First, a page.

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NY Launches Mental Health Needs Assessment for First Responders


Governor Kathy Hochul on Thursday announced the launch of New York’s inaugural first responder mental health needs assessment to better understand the mental health-related challenges facing the public safety community and strengthen programs and services for these professionals. Stemming from a partnership between the state Division of Homeland Security and Emergency Services and SUNY New Paltz’s Institute for Disaster Mental Health and Benjamin Center, the assessment will include results from a voluntary anonymous survey and input from a series of focus groups for first responders.

The needs assessment will gather input from law enforcement, the fire service, EMTs, 911 dispatchers and emergency managers. Officials from DHSES and SUNY New Paltz will deliver the results of the assessment at the 19th Annual Institute for Disaster Mental Health Conference at the Culinary Institute of America in Hyde Park on May 14 and May 15.

In addition to these initiatives, the State Office of Mental Health is partnering with the Division of Homeland Security and Emergency Services and the Institute for Disaster Mental Health to develop a disaster mental health response statewide. Disaster mental health responders may be activated to support disaster response operations and provide a compassionate presence, immediate psychological first aid, and additional support as needed to address the early and expected stress reactions to disasters.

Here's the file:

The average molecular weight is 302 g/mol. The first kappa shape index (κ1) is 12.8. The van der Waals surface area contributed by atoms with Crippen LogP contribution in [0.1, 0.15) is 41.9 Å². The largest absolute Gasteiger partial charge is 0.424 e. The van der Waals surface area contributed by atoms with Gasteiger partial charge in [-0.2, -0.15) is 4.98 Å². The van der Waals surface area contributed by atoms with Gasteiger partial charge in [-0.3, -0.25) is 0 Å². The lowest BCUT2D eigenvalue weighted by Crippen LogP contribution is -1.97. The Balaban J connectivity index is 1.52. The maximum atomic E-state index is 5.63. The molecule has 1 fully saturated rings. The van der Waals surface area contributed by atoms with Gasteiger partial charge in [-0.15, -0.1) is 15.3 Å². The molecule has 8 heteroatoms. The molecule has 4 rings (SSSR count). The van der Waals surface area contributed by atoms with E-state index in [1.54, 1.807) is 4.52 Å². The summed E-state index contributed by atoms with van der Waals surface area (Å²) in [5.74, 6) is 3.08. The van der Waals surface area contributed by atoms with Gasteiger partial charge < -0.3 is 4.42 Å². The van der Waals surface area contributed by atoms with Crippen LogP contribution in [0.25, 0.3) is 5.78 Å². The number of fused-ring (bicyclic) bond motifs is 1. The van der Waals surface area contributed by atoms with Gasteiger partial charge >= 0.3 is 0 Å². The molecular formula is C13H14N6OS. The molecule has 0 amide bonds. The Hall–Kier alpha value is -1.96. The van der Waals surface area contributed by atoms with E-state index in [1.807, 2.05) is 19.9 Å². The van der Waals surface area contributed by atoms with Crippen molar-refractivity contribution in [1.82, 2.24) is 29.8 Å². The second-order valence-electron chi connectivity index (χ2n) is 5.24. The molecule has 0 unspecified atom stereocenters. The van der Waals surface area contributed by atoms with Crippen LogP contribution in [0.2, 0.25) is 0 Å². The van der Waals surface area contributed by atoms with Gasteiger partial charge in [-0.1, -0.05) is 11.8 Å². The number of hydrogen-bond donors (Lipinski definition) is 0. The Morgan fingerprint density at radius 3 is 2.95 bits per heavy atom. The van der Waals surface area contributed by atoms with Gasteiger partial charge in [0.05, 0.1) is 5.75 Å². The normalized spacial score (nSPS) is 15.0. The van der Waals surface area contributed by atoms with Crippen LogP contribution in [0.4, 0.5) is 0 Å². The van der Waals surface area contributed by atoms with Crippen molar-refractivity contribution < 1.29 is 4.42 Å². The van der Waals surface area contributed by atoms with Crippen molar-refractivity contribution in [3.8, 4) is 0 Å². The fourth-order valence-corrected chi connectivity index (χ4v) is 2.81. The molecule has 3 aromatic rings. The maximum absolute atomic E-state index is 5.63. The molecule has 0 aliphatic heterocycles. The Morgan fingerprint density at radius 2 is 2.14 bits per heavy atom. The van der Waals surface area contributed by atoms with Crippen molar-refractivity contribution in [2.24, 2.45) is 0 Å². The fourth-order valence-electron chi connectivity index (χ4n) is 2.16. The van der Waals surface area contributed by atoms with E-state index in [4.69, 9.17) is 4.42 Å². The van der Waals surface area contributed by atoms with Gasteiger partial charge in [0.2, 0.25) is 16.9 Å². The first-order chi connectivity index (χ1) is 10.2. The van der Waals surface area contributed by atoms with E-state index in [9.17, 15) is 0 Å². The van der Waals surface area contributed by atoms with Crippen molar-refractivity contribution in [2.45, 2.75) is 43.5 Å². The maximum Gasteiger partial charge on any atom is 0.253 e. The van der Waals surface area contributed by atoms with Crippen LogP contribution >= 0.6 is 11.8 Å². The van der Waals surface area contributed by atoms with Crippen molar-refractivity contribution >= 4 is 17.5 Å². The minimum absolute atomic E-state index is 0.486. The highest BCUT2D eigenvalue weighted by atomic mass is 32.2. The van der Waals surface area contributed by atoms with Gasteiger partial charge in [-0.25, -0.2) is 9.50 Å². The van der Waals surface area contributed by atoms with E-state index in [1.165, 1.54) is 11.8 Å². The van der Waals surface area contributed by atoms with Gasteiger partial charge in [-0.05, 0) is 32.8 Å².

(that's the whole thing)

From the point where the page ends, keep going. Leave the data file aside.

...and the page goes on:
“As we continue to make historic investments in mental health care, it is critical that we engage with communities of first responders, who suffer disproportionately from mental health-related challenges,” Governor Hochul said. “Our state is only as strong as the network of individuals who keep us safe, and this comprehensive needs assessment will help us provide them with the care and resources they deserve.”

OMH is leveraging federal funding to further develop and train the disaster mental health team, with plans underway to help develop and support local and regional teams. Likewise, DHSES has been working with OMH and the institute to identify additional first responder mental health-related training opportunities, including peer-to-peer courses offered at the State Preparedness Training Center.

Peer support teams include individuals with lived experience to provide emotional, social, and practical support when needed. Peer support teams are often used within public safety organizations to help individuals deal with job-related stress and following critical incidents.

Last week, the training center hosted two peer support team training sessions – Assisting Individuals in Crisis and Group Crisis Intervention – in Oriskany. Both sessions reached capacity and additional trainings will be offered later this year.

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